Her Majesty’s Prison: Aylesbury….A documentary too far?(ITV)

25 Feb

This was quite a revealing in-depth documentary about Prisoners in HMP Aylesbury. What really caught my attention was the case of a young lad Ryan Buckley.

I didn’t catch what offence he had committed but his storyline was pretty harrowing and my first thoughts were how come these scenes were being shown on TV. Ryan clearly had serious psychological issues. We were shown scenes of him self harming and worse his body being taken down after an attempted suicide.

As a prisoner Ryan rightly has many rights taken away but does that include the right to decide if his struggles in prison is allowed to be used for our “edutainment“? He may have willingly agreed to take part in the programme but  is he really in a state to give informed consent.

I can imagine if he has people outside that care for him watching his unconscious body being cut down from a noose where he tried to hang himself must be heart breaking.

Prisons are for punishment and where possible rehabilitation. “Edutainment” which I am sure is what it is being sold as, is not within the  remit of the Prison Service and programmes like this take us down a road we may not want to travel on.

5 Responses to “Her Majesty’s Prison: Aylesbury….A documentary too far?(ITV)”

  1. Dawn Wales February 26, 2013 at 12:50 pm #

    Yes I totally agree with your post above, poor Ryan , why is he in there, and not a secure unit ? , the officers show how he is on constant watch ?, think you will find that some of the officers are also playing up to the cameras being in there, if they wasn’t Ryan would certainly not be watched, my son had terrible mental disorders from a very young age, he asked to be put on constant watch November 2011 in Aylesbury prison and was ignored, he is no longer here, they had cut him down before this attempt so they knew he would do it, there is a very different side to Aylesbury prison believe me, they only want to show you one side, and that is how good the officers are, and what a hard job they have, when it is the minority of them causing these young men to get so worked up by the way they are treated and spoken too.

    • Mo February 26, 2013 at 11:17 pm #

      Absolute rot! Any prisoner who presents the level of risk of self harm and/or suicide demonstrated by the individual in this programme would be placed on a constant watch – even those whose actions are purely manipulative (i.e.behaving like a toddler holding its breath until it goes blue to get what it wants) of which there are many! To do otherwise would be too great a risk for the individual and no establishment would make such a decision; for not only the welfare of the individual, but also from a purely reputational basis. Jo public are all for spouting off about how prison should be unforgiving and harsh, yet as soon as there is any suggestion that staff have even looked at a prisoner wrong they are quick to damn.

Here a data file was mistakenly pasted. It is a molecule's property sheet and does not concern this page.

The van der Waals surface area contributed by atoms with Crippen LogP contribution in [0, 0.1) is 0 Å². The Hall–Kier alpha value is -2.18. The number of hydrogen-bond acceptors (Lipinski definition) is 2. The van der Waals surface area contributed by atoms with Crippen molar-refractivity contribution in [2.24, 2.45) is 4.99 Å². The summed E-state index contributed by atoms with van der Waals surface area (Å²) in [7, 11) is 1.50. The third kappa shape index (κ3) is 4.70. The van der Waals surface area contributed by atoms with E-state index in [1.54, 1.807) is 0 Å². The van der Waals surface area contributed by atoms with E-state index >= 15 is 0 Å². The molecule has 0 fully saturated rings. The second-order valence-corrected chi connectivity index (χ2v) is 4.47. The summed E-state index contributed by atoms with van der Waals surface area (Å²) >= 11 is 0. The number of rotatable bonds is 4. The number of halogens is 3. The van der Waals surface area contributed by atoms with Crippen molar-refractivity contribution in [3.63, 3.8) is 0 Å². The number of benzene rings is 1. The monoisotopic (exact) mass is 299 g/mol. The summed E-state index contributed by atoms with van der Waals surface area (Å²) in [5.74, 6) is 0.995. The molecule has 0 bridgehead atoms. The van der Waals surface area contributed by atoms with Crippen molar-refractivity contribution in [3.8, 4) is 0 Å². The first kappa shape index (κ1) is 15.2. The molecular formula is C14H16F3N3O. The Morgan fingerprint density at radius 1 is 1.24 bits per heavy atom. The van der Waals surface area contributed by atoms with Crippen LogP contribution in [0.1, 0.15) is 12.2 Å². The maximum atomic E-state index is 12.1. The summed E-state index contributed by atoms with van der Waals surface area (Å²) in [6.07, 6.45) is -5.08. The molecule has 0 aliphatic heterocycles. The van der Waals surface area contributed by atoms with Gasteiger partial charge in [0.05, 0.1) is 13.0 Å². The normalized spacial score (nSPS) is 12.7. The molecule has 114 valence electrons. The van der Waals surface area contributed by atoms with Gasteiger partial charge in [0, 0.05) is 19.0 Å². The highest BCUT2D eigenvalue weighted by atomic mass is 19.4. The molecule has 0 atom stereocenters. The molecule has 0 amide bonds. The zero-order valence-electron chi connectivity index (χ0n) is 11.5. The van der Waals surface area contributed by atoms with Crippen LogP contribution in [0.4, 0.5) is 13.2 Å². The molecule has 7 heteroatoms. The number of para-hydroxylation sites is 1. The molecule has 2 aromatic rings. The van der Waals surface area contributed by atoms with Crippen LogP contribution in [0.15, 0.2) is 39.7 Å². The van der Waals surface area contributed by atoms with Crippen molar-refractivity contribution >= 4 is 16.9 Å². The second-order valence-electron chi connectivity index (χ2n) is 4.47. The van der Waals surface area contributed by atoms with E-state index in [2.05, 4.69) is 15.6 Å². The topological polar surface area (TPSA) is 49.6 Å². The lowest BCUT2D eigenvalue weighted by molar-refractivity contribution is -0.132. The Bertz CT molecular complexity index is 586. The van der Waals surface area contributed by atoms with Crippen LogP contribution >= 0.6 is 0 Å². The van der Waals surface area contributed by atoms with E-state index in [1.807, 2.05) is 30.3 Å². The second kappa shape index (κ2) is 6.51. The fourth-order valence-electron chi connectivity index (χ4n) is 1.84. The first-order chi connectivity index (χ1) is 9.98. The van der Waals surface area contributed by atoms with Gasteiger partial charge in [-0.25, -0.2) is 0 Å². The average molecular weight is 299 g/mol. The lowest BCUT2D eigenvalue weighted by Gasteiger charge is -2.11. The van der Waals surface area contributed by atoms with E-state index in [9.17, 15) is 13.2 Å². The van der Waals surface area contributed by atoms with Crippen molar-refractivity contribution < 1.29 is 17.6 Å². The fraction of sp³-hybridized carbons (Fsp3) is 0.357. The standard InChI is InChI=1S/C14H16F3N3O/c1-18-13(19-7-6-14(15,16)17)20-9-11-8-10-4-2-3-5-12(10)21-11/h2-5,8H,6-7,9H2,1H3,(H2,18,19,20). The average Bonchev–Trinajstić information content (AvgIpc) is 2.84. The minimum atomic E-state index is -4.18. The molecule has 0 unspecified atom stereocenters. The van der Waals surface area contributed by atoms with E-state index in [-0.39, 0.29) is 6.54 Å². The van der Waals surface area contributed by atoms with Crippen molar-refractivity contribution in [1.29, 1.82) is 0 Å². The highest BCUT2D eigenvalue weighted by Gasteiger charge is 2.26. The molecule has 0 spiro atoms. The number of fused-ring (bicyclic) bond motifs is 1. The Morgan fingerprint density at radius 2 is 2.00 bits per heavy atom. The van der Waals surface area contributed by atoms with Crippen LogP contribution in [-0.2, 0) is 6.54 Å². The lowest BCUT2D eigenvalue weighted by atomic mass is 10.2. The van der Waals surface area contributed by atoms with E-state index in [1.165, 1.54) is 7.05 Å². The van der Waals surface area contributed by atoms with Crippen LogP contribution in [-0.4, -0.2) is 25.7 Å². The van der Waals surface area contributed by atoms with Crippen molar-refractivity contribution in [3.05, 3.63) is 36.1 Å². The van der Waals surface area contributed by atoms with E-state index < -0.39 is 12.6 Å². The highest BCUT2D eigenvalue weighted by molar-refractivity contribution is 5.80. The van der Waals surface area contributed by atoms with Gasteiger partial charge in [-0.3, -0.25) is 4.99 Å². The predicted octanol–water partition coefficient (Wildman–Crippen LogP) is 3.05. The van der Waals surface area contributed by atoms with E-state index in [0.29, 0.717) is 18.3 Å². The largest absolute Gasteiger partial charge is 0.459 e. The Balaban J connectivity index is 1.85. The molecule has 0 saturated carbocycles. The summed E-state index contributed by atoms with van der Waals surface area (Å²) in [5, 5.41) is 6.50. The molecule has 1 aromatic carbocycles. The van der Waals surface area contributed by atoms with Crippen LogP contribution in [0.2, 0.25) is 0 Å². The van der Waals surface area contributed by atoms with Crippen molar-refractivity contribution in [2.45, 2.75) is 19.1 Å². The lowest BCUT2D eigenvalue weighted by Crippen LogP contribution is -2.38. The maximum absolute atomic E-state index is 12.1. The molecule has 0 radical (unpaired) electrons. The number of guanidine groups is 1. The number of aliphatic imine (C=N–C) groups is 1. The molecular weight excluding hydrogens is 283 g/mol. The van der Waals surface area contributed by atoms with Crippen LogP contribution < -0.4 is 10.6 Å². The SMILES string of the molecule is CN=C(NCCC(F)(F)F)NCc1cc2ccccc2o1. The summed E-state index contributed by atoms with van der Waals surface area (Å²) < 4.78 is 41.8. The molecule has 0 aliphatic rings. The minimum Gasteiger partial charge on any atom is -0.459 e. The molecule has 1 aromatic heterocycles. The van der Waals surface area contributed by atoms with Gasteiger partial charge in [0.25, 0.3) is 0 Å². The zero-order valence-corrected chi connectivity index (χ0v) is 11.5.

Look at the recent case at Frankland prison were a prisoner brutally assaulted 3 members of staff with a broken bottle just because they opened his door- an open a shut case you would have thought. But oh no; 12 ‘good and true’ citizens find him not guilty on the basis of an allegation (which was investigated and found to be groundless) that he had previously been assaulted by staff and his actions were due to PTSD.

      Every day prison staff manage what the average Daily Mail reader would refer to as the “dregs of society” and with little exception do so with dignity in the face of almost constant abuse, threats and the risk of assault. Whilst it is indefensible, it is understandable if some are occasionally abrupt or worse – prison officers are not bred, they are drawn from the community and just like the general population some are arses!

      • Dawn wales February 27, 2013 at 9:22 am #

        Manipulative? , think you are talking about something you have no idea about, maybe yes in some prisoners cases you might be correct, but mixing them up with genuine prisoners that have had mental health problems for years is a totally different matter, prison officers would not know that as they have no mental health training, but obviously my post has touched a nerve so I am assuming you work for the prison service !!!, I am not saying it is at all right to assault prison officers either, my point is my son should have been in a secure mental unit where his needs would of been met and treated accordingly. Perhaps this is where it went so wrong for my son, he was thought of as manipulative !! ,where where the officers when Ryan had a noose around his neck?, short staffed again I suppose.

  2. Dizziee February 27, 2013 at 12:24 am #

    I know young ryan from school he was such
    A good kid growing up he fell in to drugs
    Ended up owing dealer’s 1000′s he got desperate and starting stealing I know he has done wrong but he should be better looked after his on a self destruct path

  3. algaeholics March 24, 2013 at 6:17 pm #

    Prison’s are simply not the place for those with mental health issues as is evident with Ryan.

    Given that an officer described him as having a low mental age I don’t think he could reasonably have given consent to his filming.

    The Independent Safeguarding Authority (ISA) would protect such individuals from being taken advantage of by predators – including the media.

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